Peridial Calcification in the Myxomycetes

  • Jean D. Schoknecht
  • Harold W. Keller

Abstract

Calcareous peridia are produced by some Myxomycetes during sporulation. At least five basic chemical types of calcareous deposits are recognized which have taxonomic significance at the generic, family or ordinal level. These are: (1) calcium carbonate with calcium phosphate in globular form; (2) crystalline calcium carbonate; (3) globular or cryptocrystalline calcium carbonate; (4) calcium oxalate and; (5) silicates of calcium. Localization of cytoplasmic calcium is similar to that previously described for other species in the Physarales. Calcium is sequestered in mitochondria and vesicles and on vacuolar and cell membranes as seen with TEM, pyroantimonate binding and EDX. Calcium is concentrated near the peridial surface through invaginations of the plasmalemma and may be mobilized from mitochondria and other cytoplasmic sources by vacuoles. Calcium is also associated with a peridial matrix which is apparently seen as fibrillar layers of polysaccharide or mucopolysaccharide in early stages of sporulation. During later stages of sporulation, calcium is sequestered most densely in the external areas of fibrillar polysaccharide. TEM, SEM and HVEM all document the presence of a peridial matrix into which calcium is both deposited and where its final shape is determined. The peridial matrix is a network of fibrous polysaccharide with a mesh of varying pore sizes. Channels and pores opening onto the peridial surface are a regular feature. The pores in the matrix of the fibrillar peridium may influence the final site of deposition of calcareous material. Final morphology of myxomycete peridia and crystalline deposits is influenced in part by the chemical composition of the deposited calcareous material and also by the fibrillar polysaccharide matrix.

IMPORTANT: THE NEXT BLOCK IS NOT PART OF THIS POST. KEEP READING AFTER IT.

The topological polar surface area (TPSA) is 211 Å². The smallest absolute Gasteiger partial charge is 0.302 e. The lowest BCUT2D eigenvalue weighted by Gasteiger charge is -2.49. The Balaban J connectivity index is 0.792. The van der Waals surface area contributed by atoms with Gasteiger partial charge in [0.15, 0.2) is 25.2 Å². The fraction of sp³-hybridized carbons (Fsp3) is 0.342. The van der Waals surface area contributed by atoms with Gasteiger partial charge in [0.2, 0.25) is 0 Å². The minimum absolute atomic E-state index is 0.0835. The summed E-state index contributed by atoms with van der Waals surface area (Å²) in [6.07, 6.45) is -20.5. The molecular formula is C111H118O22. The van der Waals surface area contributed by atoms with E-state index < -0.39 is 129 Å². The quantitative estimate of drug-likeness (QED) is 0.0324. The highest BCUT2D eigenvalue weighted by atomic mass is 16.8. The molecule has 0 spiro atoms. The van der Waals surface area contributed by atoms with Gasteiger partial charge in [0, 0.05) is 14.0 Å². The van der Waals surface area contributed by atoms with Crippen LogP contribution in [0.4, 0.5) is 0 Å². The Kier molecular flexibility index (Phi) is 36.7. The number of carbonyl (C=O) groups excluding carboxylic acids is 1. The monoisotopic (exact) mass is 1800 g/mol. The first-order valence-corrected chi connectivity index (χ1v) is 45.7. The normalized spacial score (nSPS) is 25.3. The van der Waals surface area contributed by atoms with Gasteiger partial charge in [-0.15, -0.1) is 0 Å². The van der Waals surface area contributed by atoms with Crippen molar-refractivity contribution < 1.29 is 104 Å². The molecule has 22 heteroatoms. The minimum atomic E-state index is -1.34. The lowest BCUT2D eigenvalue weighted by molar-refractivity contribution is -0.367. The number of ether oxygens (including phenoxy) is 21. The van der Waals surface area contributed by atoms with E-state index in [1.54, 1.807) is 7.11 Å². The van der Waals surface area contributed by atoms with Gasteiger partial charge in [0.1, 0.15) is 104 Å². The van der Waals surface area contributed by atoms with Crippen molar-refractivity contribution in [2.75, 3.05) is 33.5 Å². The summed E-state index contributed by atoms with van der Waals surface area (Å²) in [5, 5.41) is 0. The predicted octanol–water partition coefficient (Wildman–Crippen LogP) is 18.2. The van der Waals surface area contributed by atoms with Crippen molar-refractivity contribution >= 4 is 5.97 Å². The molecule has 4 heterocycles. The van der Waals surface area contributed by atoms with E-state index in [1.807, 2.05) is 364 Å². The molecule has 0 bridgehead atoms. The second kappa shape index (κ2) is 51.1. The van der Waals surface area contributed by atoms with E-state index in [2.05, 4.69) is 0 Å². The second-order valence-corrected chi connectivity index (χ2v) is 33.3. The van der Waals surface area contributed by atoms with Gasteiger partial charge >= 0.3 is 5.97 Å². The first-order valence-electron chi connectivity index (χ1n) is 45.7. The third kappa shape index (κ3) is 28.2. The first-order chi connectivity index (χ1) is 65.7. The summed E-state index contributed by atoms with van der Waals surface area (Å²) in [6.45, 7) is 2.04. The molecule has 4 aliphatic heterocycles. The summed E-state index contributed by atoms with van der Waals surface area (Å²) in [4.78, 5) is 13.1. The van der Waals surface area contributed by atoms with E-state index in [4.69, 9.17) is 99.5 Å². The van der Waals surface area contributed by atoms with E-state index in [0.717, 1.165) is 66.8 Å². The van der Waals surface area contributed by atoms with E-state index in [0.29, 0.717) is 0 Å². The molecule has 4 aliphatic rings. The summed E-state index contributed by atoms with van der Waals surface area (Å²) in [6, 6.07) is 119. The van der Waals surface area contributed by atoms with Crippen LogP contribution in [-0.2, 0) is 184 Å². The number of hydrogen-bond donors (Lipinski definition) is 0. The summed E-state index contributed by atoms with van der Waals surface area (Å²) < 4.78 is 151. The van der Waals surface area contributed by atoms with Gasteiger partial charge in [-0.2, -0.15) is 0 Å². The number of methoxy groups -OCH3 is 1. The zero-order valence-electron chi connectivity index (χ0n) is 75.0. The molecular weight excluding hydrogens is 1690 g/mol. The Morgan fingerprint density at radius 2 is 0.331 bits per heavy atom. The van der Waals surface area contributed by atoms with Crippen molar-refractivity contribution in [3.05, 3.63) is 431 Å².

Keywords

Calcium Carbonate Calcareous Deposit Calcium Oxalate Physarum Polycephalum Electron Dense Precipitate 
These keywords were added by machine and not by the authors. This process is experimental and the keywords may be updated as the learning algorithm improves.

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Copyright information

© Springer Science+Business Media New York 1989

Authors and Affiliations

  • Jean D. Schoknecht
    • 1
  • Harold W. Keller
    • 2
  1. 1.Department of Botany and Plant PathologyIllinois Natural History SurveyChampaignUSA
  2. 2.Department of BiologyThe University of Texas at ArlingtonArlingtonUSA

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